ICO scrutinises FIFA over ticket data loss incident

Football’s international governing body FIFA is coming under investigation from the Information Commissioner’s Office (ICO), as a result of recent claims that it lost personal information relating to many people who bought tickets for the 2006 World Cup.

Recent reports suggest that a member of FIFA staff illicitly accessed vast amounts of data and then sold the valuable information on to unknown buyers. Of the possible 35,000 people that are claimed to have been affected by this incident, many will have had their passport details exposed, according to current allegations.

The ICO has refuted the claims that many tens of thousands of people have been affected and it told Computer Weekly that the figure was closer to 7000, although even this is still a significant number. It did confirm that passport details, names and birth dates were amongst the stolen data.

Security expert Amichai Shulman, said that FIFA’s data handling policies would be brought into disrepute,if this incident was as serious as it seems to be from initial suggestions.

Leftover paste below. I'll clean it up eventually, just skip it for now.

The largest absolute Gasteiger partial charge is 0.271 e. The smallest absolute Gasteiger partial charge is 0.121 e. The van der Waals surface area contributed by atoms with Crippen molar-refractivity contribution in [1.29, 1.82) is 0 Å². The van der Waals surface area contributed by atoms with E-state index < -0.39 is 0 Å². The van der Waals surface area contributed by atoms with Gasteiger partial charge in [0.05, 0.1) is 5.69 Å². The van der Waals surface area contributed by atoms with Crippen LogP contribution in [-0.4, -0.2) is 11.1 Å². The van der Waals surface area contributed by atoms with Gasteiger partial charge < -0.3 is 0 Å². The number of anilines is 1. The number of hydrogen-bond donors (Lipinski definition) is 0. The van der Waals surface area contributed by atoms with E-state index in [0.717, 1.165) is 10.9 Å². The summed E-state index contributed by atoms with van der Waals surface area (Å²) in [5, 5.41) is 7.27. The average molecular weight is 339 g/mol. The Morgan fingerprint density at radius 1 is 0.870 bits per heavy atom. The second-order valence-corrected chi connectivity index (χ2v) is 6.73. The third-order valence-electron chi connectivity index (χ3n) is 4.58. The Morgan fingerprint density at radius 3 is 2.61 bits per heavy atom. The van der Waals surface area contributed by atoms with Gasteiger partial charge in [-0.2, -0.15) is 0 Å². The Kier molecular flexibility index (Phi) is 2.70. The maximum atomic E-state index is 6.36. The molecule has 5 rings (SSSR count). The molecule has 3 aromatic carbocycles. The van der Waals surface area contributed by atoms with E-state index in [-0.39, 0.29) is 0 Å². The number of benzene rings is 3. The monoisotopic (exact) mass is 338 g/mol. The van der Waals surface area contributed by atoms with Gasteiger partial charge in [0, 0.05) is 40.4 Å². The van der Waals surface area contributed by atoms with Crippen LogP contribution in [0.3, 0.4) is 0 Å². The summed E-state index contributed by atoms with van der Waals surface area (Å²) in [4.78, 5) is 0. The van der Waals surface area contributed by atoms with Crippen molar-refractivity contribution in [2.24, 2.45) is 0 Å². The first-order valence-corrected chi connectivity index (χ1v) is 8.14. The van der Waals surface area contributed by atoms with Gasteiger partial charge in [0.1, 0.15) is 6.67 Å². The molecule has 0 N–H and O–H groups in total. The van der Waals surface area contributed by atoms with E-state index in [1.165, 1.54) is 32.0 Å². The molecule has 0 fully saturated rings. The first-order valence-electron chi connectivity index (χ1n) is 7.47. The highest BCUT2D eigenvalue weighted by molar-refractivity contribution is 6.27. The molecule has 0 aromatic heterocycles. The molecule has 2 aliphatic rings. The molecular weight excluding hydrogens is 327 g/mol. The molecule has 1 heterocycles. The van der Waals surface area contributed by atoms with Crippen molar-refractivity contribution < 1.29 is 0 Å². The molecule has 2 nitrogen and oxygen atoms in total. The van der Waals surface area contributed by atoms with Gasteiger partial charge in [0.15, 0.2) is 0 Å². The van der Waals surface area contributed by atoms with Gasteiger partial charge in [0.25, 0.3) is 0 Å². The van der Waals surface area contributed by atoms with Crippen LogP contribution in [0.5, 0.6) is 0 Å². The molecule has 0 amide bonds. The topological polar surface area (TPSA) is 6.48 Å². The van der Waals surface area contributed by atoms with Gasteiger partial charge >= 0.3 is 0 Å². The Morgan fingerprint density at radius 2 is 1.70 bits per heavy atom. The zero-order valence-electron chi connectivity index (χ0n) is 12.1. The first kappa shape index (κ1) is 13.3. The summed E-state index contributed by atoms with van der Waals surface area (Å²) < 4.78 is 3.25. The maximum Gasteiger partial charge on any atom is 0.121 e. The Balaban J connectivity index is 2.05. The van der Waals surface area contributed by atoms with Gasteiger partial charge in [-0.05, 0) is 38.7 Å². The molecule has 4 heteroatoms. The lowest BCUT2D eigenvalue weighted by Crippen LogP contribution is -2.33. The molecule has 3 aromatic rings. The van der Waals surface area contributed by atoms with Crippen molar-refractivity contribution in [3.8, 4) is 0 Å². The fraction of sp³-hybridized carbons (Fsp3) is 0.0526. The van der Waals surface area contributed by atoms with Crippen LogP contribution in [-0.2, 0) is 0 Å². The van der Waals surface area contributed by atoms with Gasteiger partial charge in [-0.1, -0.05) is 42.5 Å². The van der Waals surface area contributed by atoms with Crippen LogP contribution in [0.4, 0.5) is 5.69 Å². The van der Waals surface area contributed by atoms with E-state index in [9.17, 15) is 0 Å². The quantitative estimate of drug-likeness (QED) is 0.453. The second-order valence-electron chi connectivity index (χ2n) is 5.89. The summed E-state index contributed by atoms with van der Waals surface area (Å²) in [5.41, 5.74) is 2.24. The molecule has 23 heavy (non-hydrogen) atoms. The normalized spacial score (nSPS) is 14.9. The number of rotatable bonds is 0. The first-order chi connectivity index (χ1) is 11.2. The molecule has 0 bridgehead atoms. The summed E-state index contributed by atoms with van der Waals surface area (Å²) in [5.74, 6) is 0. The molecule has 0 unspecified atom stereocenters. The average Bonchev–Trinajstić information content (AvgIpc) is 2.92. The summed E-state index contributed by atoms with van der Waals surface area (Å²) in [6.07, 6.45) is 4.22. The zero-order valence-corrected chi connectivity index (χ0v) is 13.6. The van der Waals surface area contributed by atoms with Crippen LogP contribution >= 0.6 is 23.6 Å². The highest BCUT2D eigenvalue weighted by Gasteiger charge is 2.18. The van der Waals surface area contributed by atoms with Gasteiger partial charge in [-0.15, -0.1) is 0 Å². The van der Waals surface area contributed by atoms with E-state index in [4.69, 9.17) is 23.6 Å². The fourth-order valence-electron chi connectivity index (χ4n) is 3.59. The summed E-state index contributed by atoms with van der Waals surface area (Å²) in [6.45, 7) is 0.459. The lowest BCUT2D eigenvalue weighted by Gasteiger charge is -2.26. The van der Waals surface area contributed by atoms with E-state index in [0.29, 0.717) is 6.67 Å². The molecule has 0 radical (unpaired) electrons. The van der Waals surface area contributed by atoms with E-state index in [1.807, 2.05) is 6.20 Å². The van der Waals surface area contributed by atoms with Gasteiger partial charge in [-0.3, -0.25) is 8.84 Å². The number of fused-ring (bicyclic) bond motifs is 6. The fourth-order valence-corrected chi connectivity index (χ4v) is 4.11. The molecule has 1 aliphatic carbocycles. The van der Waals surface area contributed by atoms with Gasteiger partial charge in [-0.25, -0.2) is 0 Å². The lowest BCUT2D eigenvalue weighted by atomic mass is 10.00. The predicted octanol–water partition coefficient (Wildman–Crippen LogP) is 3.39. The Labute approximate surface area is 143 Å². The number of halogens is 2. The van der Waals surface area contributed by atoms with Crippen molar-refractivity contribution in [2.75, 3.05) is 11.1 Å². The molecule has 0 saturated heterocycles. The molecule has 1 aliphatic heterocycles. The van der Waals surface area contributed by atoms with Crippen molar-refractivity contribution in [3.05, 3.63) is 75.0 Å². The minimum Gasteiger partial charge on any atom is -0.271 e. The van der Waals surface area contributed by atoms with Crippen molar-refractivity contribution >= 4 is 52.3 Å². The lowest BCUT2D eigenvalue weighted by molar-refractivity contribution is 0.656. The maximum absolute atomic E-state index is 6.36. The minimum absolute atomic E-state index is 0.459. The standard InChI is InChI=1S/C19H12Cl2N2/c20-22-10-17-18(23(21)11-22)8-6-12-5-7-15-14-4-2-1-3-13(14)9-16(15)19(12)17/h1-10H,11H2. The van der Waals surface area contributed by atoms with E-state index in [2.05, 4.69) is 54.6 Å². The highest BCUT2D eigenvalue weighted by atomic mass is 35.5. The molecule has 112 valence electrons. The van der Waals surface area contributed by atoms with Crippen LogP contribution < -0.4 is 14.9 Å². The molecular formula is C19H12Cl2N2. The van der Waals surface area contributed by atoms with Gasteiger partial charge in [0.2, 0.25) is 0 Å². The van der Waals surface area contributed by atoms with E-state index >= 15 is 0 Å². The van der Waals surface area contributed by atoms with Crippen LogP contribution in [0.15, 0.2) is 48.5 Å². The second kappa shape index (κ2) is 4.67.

Mr Shulman said that this was symptomatic of the current data protection culture, which points all the defences outwards and ignores the risks from within.

Mr Shulman argues that FIFA should have made it difficult for employees to access data relating to fans, or at least monitored who was accessing this type of information, to quickly plug any leaks that occur or to deter potential defectors from stealing data in this callous manner.

It has been made clear that no hack was involved in this security breach and that the employee simply abused privileged access to data for personal gain at the expense of the integrity of the organisation as a whole.

Observers have been seriously concerned by the fact that FIFA held onto data four years after the World Cup in question had concluded, because it implies FIFA is failing at a very basic level to protect and manage the data for which it is responsible.

Many hope that businesses and organisations will take FIFA’s data loss slip up as another example of how improper controls and data handling policies can leave customers exposed and a company’s reputation sullied.

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